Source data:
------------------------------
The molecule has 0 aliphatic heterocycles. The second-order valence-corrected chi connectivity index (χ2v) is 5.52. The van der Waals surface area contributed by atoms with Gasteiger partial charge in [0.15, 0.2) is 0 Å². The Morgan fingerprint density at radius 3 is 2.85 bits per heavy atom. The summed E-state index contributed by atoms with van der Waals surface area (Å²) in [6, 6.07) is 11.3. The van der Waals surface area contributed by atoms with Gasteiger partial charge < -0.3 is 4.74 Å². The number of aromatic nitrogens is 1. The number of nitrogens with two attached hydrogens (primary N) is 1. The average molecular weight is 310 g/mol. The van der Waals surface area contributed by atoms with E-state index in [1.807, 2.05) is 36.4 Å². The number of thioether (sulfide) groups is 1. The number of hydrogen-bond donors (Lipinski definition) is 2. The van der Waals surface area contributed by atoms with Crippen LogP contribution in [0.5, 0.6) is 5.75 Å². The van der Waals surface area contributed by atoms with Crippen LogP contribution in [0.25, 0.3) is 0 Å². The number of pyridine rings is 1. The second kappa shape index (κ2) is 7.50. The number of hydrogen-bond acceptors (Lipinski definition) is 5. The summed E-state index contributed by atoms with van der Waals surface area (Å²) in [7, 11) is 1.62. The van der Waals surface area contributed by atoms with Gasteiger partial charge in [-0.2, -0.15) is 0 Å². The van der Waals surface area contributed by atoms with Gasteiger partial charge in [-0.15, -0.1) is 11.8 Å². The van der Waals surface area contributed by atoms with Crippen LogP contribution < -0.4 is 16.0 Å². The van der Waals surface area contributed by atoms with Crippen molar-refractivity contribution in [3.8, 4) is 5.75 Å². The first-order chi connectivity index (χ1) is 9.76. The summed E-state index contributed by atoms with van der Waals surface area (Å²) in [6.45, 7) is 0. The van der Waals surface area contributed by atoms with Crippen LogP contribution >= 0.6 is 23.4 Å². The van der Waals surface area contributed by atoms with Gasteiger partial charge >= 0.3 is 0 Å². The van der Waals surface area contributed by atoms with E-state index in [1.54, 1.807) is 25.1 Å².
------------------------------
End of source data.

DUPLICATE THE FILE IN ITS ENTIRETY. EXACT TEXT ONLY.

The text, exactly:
The molecule has 0 aliphatic heterocycles. The second-order valence-corrected chi connectivity index (χ2v) is 5.52. The van der Waals surface area contributed by atoms with Gasteiger partial charge in [0.15, 0.2) is 0 Å². The Morgan fingerprint density at radius 3 is 2.85 bits per heavy atom. The summed E-state index contributed by atoms with van der Waals surface area (Å²) in [6, 6.07) is 11.3. The van der Waals surface area contributed by atoms with Gasteiger partial charge < -0.3 is 4.74 Å². The number of aromatic nitrogens is 1. The number of nitrogens with two attached hydrogens (primary N) is 1. The average molecular weight is 310 g/mol. The van der Waals surface area contributed by atoms with E-state index in [1.807, 2.05) is 36.4 Å². The number of thioether (sulfide) groups is 1. The number of hydrogen-bond donors (Lipinski definition) is 2. The van der Waals surface area contributed by atoms with Crippen LogP contribution in [0.5, 0.6) is 5.75 Å². The van der Waals surface area contributed by atoms with Crippen LogP contribution in [0.25, 0.3) is 0 Å². The number of pyridine rings is 1. The second kappa shape index (κ2) is 7.50. The number of hydrogen-bond acceptors (Lipinski definition) is 5. The summed E-state index contributed by atoms with van der Waals surface area (Å²) in [7, 11) is 1.62. The van der Waals surface area contributed by atoms with Gasteiger partial charge in [-0.2, -0.15) is 0 Å². The van der Waals surface area contributed by atoms with Gasteiger partial charge in [-0.15, -0.1) is 11.8 Å². The van der Waals surface area contributed by atoms with Crippen LogP contribution < -0.4 is 16.0 Å². The van der Waals surface area contributed by atoms with Crippen molar-refractivity contribution in [3.8, 4) is 5.75 Å². The first-order chi connectivity index (χ1) is 9.76. The summed E-state index contributed by atoms with van der Waals surface area (Å²) in [6.45, 7) is 0. The van der Waals surface area contributed by atoms with Crippen LogP contribution >= 0.6 is 23.4 Å². The van der Waals surface area contributed by atoms with Gasteiger partial charge >= 0.3 is 0 Å². The van der Waals surface area contributed by atoms with E-state index in [1.54, 1.807) is 25.1 Å².